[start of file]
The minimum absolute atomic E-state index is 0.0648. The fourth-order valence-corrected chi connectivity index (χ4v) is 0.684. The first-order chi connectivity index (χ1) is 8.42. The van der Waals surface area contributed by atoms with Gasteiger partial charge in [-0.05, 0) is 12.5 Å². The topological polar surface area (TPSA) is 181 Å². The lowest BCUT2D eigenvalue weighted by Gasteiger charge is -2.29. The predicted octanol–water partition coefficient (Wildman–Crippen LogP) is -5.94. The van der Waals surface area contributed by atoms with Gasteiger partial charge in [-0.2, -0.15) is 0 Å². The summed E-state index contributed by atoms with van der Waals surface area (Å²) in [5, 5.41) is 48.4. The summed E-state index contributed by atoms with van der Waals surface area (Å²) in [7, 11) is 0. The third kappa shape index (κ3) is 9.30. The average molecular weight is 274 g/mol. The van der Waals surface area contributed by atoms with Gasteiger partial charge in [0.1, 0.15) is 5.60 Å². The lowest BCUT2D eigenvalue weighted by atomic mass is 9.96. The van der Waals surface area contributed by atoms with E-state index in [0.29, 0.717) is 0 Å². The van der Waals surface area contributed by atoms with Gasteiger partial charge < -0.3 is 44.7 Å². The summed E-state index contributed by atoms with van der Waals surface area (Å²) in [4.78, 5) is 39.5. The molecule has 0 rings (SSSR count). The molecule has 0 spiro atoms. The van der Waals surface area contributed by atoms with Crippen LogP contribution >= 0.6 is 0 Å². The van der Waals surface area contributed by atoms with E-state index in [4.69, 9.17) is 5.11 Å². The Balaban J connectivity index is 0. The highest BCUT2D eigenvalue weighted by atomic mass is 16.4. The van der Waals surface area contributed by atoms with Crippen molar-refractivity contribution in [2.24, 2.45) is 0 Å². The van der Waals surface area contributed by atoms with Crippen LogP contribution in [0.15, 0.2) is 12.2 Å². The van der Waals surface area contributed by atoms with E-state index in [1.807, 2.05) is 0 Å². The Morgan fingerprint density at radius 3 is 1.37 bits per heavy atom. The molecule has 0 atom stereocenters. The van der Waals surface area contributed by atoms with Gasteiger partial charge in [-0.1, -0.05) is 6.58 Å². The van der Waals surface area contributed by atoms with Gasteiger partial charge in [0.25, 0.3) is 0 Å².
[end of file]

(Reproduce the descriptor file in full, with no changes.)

The minimum absolute atomic E-state index is 0.0648. The fourth-order valence-corrected chi connectivity index (χ4v) is 0.684. The first-order chi connectivity index (χ1) is 8.42. The van der Waals surface area contributed by atoms with Gasteiger partial charge in [-0.05, 0) is 12.5 Å². The topological polar surface area (TPSA) is 181 Å². The lowest BCUT2D eigenvalue weighted by Gasteiger charge is -2.29. The predicted octanol–water partition coefficient (Wildman–Crippen LogP) is -5.94. The van der Waals surface area contributed by atoms with Gasteiger partial charge in [-0.2, -0.15) is 0 Å². The summed E-state index contributed by atoms with van der Waals surface area (Å²) in [5, 5.41) is 48.4. The summed E-state index contributed by atoms with van der Waals surface area (Å²) in [7, 11) is 0. The third kappa shape index (κ3) is 9.30. The average molecular weight is 274 g/mol. The van der Waals surface area contributed by atoms with Gasteiger partial charge in [0.1, 0.15) is 5.60 Å². The lowest BCUT2D eigenvalue weighted by atomic mass is 9.96. The van der Waals surface area contributed by atoms with E-state index in [0.29, 0.717) is 0 Å². The van der Waals surface area contributed by atoms with Gasteiger partial charge < -0.3 is 44.7 Å². The summed E-state index contributed by atoms with van der Waals surface area (Å²) in [4.78, 5) is 39.5. The molecule has 0 rings (SSSR count). The molecule has 0 spiro atoms. The van der Waals surface area contributed by atoms with Crippen LogP contribution >= 0.6 is 0 Å². The van der Waals surface area contributed by atoms with E-state index in [4.69, 9.17) is 5.11 Å². The Balaban J connectivity index is 0. The highest BCUT2D eigenvalue weighted by atomic mass is 16.4. The van der Waals surface area contributed by atoms with Crippen molar-refractivity contribution in [2.24, 2.45) is 0 Å². The van der Waals surface area contributed by atoms with Crippen LogP contribution in [0.15, 0.2) is 12.2 Å². The van der Waals surface area contributed by atoms with E-state index in [1.807, 2.05) is 0 Å². The Morgan fingerprint density at radius 3 is 1.37 bits per heavy atom. The molecule has 0 atom stereocenters. The van der Waals surface area contributed by atoms with Gasteiger partial charge in [-0.1, -0.05) is 6.58 Å². The van der Waals surface area contributed by atoms with Gasteiger partial charge in [0.25, 0.3) is 0 Å².